Honestly, in my opinion, trades should be a minimum of four years with a stronger focus towards on-campus learning. Let’s see all the organizations blend their curriculums to en- hance trades and include the high schools. All three curriculums are so far removed from each other that the student is left almost helpless. In the collision centre: this area is vital to the success of the apprentice, yet very poorly monitored. Staffing of apprenticeship coaching is no where near where it should be, you have these individuals so stretched thin that you have chefs overseeing mechanics, let that sink in. The educational facilities are reluctant to tell the shop how to train the apprentice, which creates problemswithconsistency.Havingcoachesfrom different disciplines (foods, design, plumbing etc.) makes it very difficult for them to audit a shop of an unrelated discipline for placement to see if it up to standard, and able to provide a quality learning experience. The on-the-job training just becomes a free for all, at times leaving apprentices to be exploited. If the shop doesn’t understand how to get the outcomes across, how does this become conducive to a quality experience?
We will need more monitoring by verified quality mentors from both sides: the education side, and the shop side, as well as some training to the collision centre to help them understand how to deal with different learning styles and outcomes, up-to-date outcomes. I am sorry: I do not believe it takes ten years to make an update to the curriculum, that is one seriously sad excuse.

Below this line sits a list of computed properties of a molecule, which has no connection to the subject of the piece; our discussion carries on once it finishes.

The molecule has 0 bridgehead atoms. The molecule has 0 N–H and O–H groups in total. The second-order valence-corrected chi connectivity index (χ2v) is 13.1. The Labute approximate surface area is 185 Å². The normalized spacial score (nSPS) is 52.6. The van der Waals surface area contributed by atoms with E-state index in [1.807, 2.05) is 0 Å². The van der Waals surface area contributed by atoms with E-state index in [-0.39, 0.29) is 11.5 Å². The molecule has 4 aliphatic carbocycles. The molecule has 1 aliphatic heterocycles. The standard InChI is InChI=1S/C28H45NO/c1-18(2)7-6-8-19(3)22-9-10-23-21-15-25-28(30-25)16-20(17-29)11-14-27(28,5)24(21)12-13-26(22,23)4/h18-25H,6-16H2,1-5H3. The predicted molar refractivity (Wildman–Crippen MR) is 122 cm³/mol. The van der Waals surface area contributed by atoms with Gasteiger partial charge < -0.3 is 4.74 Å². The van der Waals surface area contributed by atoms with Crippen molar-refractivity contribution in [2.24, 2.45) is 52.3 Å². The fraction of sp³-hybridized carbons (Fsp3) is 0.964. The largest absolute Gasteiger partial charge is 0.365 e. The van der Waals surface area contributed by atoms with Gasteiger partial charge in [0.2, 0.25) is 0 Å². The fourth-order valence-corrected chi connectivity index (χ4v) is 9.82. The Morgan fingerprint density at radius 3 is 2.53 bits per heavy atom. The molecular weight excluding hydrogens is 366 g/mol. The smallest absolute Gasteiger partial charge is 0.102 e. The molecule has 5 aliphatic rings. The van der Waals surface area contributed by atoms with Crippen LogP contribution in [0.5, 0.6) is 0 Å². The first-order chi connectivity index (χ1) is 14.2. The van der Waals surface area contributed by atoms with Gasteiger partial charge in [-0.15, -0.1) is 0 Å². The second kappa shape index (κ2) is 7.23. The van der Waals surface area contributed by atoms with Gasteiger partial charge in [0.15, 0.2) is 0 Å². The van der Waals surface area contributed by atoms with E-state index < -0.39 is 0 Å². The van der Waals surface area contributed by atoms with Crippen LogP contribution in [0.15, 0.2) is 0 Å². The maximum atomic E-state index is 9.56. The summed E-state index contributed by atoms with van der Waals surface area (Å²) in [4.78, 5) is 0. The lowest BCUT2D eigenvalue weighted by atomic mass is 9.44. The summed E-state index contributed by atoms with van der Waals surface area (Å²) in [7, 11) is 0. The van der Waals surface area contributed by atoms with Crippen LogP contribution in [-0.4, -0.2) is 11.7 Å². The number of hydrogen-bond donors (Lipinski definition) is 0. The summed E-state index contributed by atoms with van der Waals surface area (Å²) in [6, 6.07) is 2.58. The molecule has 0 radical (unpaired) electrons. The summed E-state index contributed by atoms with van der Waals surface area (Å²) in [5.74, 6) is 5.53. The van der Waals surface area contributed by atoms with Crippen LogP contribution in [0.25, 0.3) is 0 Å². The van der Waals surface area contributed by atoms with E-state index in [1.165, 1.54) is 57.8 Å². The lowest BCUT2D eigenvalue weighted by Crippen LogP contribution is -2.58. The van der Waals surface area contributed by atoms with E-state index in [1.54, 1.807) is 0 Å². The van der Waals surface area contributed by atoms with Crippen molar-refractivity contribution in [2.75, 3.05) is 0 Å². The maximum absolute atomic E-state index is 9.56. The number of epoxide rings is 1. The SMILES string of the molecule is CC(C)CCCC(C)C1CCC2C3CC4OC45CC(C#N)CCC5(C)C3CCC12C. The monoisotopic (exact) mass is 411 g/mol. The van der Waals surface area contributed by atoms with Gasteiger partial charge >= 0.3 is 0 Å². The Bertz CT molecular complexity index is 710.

The trades have never been as lucrative, chal- lenging and rewarding as they are now. There is no panacea to the problem, however, in my opinion, and you are entitled to my opinion, there is a common thread here—bureaucracy. And bureaucracy destroys innovation.
A Red Seal technician and founder of Canadian Collision Specialist, Stefano Liessi enhances his experience with 12 years of I-CAR instructing, coupled with high school teaching to bring training that encompasses all learning types. With experience on the corporate side of the industry, as well as in management and ownership, Stefano’s focus is proper repairs and equitably for all people involved in the collision industry.